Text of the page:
a true cross-section of everyone who was there. In reality,
of course, there were people who were every bit as talented
as entertainers and musicians as the ones who got the lucky
breaks and made it into the headline bands. That was what
was special about the celebration they were there, too.
SO I'll mention just
a few people, a few names that should strike a chord for
many of you. Victor Craig was there, the manager of the
Clipper Carlton, first of the showbands, along with original
members Art O'Hagan, Maxie Muldoon and Don Shearer. Gay
McIntyre from Derry, one of our finest musicians, was at the
Áras, too, along with another Derry man, Johnny Quigley, who
had one of the best bands on the road at that time.
Big Tom McBride.
Mick Foster. Tony Kenny. Eamon Monaghan and Jim Doherty from
the Capital Showband. TJ Byrne, manager of the Royal
Showband, with band leader Michael Coppinger. Ronnie Drew
turned up, as did Nita Norry, Bridie Gallagher, Eileen
Donaghy, Maisie McDaniels and Eileen Reid. There was a guy
named Sid Shine, 82 years old now, who had a band in Athlone.
A lot of guys from the Mighty Avons were there. So was Des
Kelly, the leader of the Capital Showband, along with Joe
Mac and Sean Lucey from the Dixies.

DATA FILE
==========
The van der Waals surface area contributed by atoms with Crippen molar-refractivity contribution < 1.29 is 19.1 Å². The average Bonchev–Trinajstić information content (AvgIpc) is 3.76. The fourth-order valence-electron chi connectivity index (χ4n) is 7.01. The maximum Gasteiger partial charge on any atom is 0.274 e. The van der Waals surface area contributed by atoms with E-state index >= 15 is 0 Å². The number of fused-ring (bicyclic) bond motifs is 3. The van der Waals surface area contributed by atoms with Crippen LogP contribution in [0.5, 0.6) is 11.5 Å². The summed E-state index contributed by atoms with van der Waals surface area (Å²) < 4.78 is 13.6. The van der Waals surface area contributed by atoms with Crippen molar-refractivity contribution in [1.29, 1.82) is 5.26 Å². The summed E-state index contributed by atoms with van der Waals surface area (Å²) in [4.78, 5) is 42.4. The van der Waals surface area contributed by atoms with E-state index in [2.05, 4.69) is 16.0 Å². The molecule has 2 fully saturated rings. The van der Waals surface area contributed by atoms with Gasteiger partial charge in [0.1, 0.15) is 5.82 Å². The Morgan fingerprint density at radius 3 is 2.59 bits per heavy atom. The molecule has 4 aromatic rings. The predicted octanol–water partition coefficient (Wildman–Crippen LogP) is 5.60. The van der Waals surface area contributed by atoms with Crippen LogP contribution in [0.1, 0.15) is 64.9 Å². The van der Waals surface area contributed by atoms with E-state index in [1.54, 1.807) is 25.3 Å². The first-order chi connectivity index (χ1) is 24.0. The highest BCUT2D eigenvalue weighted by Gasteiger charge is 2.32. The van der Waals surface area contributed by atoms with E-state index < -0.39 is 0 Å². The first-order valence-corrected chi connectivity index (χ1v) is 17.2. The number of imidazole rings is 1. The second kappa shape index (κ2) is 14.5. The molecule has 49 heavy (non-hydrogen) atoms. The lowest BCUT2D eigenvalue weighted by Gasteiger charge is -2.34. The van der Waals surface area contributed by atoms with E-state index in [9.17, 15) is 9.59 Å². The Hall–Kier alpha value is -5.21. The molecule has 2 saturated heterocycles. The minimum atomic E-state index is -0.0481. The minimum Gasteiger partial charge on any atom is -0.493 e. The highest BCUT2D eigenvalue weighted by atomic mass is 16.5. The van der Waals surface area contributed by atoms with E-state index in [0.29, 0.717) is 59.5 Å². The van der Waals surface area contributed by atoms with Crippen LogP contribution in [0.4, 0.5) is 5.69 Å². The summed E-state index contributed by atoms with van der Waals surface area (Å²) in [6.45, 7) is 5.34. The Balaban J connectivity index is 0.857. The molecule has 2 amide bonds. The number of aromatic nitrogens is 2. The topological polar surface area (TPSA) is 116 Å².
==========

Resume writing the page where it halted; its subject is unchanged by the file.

And dozens more. You
can imagine the wave of reminiscing that swept over us. It
was unbelievable. People were there that hadn't seen each
other for years. Sometimes people had changed so much they
didn't recognise each other. I, for one, was going around
thinking that I hadn't changed a bit, but so-and-so had they
were probably thinking exactly the same thing in reverse.
always about people getting together; about mixing. I
remember years ago, when we were in Las Vegas with Twink and
Brendan Bowyer and the Big Eight Showband. What astonished
us was that all these celebrities from the entertainment
world were coming to the concerts, for the simple reason
that we were the only band who would play absolutely
In Vegas, if you
wanted Dixieland, you had to go to a Dixieland place.
If you wanted
Country, then a country concert was the only option.
Then along came this
Irish showband, doing Dixieland, country, rock and roll,
everything. We even had Irish dancers between the sets, and
we'd play jigs and reels for them to dance to.
So we packed them
in. Mohammad Ali used to come and see us. Elvis Presley
came, twice. They were all people who we idolised, and the
tributes from them were truly gratifying.
That's what made it
doubly gratifying, too, when President McAleese invited us
all to the Áras, because she is also a huge idol of mine.
I really think nothing in Ireland has ever compared to the
showbands. They were innocent days, really, occasions for
happy, carefree fun. People still love to talk about them
(none more so than the musicians!) and that's why, I think,
an official celebration comes as such a pleasing idea, for
the thousands who went to dance, as well as for all of us
who tore around the country from ballroom to ballroom in the
wagons. President McAleese, the thank-you goes both ways.
The showband days
might be part of Irish history now, but what's more
worthwhile than happy memories?
Thank you, for
remembering us, and for stirring our own memories of a